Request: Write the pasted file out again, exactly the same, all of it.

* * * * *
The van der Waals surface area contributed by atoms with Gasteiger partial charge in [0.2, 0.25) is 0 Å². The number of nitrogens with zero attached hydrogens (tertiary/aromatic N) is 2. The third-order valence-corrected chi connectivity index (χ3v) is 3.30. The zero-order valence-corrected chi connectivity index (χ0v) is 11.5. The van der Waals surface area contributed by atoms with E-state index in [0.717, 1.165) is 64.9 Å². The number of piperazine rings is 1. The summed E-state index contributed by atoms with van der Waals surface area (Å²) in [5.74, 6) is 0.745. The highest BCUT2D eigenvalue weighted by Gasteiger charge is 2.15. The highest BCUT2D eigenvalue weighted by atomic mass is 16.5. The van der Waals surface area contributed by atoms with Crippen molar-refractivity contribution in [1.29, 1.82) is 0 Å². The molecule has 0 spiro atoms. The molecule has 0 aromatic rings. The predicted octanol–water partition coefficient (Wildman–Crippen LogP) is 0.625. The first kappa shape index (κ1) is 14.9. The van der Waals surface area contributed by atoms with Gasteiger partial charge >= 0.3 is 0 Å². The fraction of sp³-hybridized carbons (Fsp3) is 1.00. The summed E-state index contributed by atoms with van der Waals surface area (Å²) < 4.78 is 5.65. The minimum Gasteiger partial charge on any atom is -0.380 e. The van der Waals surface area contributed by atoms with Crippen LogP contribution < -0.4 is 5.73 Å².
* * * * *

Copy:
The van der Waals surface area contributed by atoms with Gasteiger partial charge in [0.2, 0.25) is 0 Å². The number of nitrogens with zero attached hydrogens (tertiary/aromatic N) is 2. The third-order valence-corrected chi connectivity index (χ3v) is 3.30. The zero-order valence-corrected chi connectivity index (χ0v) is 11.5. The van der Waals surface area contributed by atoms with E-state index in [0.717, 1.165) is 64.9 Å². The number of piperazine rings is 1. The summed E-state index contributed by atoms with van der Waals surface area (Å²) in [5.74, 6) is 0.745. The highest BCUT2D eigenvalue weighted by Gasteiger charge is 2.15. The highest BCUT2D eigenvalue weighted by atomic mass is 16.5. The van der Waals surface area contributed by atoms with Crippen molar-refractivity contribution in [1.29, 1.82) is 0 Å². The molecule has 0 spiro atoms. The molecule has 0 aromatic rings. The predicted octanol–water partition coefficient (Wildman–Crippen LogP) is 0.625. The first kappa shape index (κ1) is 14.9. The van der Waals surface area contributed by atoms with Gasteiger partial charge >= 0.3 is 0 Å². The fraction of sp³-hybridized carbons (Fsp3) is 1.00. The summed E-state index contributed by atoms with van der Waals surface area (Å²) < 4.78 is 5.65. The minimum Gasteiger partial charge on any atom is -0.380 e. The van der Waals surface area contributed by atoms with Crippen LogP contribution < -0.4 is 5.73 Å².